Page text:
Thursday 14 December, 2017

McKenzie says West Kingston apology from Government not enough

West Kingston Member of Parliament, Desmond McKenzie

West Kingston Member of Parliament, Desmond McKenzie

In an unusual break with political tradition locally, West Kingston Member of Parliament (MP) and Local Government and Community Development Minister, Desmond McKenzie, has taken the position that the apology which was made by Prime Minister Andrew Holness on behalf of the country to the people of West Kingston on Wednesday, was not a sufficient overall response to the wounds that still exist in relation to the 2010 security forces’ incursion in the community.

McKenzie took the turn from the official Government position during the same sitting of Parliament that Holness apologised on Wednesday.

McKenzie welcomed the apology as an important step in the right direction, but said the move would “not compensate for the pain, the loss and distress that the people of West Kingston have experienced.”

He told Parliament that going forward, the people of West Kingston have a desire to transform the general public perception of the constituency as part of a process of wider national change involving the ending of garrison politics.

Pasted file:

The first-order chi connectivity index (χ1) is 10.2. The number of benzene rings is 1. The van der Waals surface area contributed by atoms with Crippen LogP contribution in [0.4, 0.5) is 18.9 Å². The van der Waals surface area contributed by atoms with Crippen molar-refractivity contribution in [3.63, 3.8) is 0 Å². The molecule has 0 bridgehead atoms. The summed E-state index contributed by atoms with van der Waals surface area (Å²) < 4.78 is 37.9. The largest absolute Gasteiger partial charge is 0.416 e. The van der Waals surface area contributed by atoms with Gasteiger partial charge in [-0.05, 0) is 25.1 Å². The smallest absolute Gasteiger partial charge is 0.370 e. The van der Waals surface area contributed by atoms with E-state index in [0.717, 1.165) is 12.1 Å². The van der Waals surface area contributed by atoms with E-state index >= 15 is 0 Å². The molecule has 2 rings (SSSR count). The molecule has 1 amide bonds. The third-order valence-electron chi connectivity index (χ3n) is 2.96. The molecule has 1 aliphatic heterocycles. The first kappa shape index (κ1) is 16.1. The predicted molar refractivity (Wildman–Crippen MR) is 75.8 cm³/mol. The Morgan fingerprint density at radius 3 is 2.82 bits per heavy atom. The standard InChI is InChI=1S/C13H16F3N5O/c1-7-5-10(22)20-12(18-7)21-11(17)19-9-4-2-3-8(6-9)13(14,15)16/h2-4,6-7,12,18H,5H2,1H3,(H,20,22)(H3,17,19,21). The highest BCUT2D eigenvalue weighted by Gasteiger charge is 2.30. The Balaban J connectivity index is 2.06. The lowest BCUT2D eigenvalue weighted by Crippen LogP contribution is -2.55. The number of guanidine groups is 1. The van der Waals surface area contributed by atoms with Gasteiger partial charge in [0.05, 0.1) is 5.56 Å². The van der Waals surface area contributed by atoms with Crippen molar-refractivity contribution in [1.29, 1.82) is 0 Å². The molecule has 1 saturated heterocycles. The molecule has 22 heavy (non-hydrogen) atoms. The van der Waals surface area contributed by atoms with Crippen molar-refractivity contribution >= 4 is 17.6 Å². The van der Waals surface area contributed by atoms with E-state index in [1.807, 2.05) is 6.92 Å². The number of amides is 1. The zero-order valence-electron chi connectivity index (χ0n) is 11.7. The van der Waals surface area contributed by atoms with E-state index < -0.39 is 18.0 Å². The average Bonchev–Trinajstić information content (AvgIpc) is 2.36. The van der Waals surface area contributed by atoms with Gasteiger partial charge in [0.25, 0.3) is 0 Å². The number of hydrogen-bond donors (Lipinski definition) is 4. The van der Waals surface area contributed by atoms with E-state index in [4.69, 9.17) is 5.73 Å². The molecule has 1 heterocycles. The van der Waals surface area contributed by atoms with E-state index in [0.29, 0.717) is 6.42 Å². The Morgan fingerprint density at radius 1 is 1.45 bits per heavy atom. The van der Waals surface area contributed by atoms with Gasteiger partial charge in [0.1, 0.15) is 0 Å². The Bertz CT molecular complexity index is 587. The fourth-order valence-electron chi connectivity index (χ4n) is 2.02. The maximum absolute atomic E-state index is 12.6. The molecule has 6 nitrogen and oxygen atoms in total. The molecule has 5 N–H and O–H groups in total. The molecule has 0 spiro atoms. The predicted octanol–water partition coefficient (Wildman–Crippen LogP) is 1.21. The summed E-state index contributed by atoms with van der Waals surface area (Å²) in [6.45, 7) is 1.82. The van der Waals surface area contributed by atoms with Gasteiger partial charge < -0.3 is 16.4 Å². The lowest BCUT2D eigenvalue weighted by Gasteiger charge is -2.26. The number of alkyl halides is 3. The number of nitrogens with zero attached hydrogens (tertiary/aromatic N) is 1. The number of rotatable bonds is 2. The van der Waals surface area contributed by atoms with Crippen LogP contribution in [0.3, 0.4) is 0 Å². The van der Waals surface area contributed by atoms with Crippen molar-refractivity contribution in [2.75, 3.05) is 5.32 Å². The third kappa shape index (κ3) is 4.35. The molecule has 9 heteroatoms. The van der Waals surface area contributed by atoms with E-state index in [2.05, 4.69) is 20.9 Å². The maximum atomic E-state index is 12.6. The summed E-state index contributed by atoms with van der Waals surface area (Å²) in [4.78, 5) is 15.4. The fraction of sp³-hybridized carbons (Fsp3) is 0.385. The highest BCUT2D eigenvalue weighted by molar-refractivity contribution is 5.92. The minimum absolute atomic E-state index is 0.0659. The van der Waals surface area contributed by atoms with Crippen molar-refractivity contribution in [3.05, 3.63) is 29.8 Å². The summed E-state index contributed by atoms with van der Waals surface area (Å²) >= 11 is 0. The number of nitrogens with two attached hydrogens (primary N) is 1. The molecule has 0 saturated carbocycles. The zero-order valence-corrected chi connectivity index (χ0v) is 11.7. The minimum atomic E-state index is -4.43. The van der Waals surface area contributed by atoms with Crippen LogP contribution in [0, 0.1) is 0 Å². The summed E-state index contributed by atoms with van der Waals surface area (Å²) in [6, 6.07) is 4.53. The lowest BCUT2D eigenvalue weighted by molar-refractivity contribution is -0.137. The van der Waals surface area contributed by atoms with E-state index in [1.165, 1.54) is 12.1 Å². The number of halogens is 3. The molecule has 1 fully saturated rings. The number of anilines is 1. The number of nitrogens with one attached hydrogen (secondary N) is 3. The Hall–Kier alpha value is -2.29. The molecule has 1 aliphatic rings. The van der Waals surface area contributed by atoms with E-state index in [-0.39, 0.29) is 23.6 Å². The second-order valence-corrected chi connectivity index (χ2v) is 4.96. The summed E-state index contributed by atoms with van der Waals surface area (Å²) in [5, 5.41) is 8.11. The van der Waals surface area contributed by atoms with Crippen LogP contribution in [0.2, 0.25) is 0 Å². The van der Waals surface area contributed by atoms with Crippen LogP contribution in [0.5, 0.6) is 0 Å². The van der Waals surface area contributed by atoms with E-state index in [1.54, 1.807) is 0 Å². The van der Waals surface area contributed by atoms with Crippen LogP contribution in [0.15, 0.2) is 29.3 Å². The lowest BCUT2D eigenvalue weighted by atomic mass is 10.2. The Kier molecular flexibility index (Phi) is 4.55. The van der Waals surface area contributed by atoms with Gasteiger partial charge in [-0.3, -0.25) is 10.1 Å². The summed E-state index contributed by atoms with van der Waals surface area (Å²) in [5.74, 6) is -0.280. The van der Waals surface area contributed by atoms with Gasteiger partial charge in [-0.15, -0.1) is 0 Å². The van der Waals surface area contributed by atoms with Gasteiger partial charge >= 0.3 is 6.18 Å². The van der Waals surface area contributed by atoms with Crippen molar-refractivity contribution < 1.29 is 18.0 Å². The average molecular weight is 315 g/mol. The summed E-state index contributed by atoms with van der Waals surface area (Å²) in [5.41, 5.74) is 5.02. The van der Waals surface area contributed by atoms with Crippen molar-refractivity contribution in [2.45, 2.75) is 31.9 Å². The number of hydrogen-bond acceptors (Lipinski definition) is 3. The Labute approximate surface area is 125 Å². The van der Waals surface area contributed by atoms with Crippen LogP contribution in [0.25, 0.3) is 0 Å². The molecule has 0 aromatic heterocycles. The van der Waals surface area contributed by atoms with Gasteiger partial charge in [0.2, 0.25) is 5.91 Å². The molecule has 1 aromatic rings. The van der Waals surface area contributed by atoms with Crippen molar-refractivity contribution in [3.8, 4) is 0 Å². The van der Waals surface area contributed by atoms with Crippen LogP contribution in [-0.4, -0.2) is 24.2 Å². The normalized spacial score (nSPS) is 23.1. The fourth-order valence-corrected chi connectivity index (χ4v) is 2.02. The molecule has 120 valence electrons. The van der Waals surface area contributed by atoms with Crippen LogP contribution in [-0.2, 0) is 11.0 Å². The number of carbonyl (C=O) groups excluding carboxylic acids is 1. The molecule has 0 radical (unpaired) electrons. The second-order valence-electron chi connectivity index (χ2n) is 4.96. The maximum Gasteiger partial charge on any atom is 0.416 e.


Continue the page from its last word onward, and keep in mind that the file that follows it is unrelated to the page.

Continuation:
He said the people of West Kingston did not want to be seen in the garrison mould as has long been the case, but as a normal community operating within the cultural norms of the society.

McKenzie’s statement came sometime after the prime minister had offered the apology for the event that involved the loss of 73 lives, including a security force member, in the forceful search for then strongman, Christopher ‘Dudus’ Coke.

McKenzie extended an invitation to two of his neighbouring MPs, Mark Golding of South St Andrew and Dr Angela Brown Burke of South West St Andrew, to help to foster continued efforts to reduce tensions from garrison politics in their constituencies. He cited the pioneering efforts of former MPs, Edward Seaga of West Kingston and Dr Omar Davies of South St Andrew, which he said had laid the stage for less political division across the combined constituencies, which he said needs to be further reduced.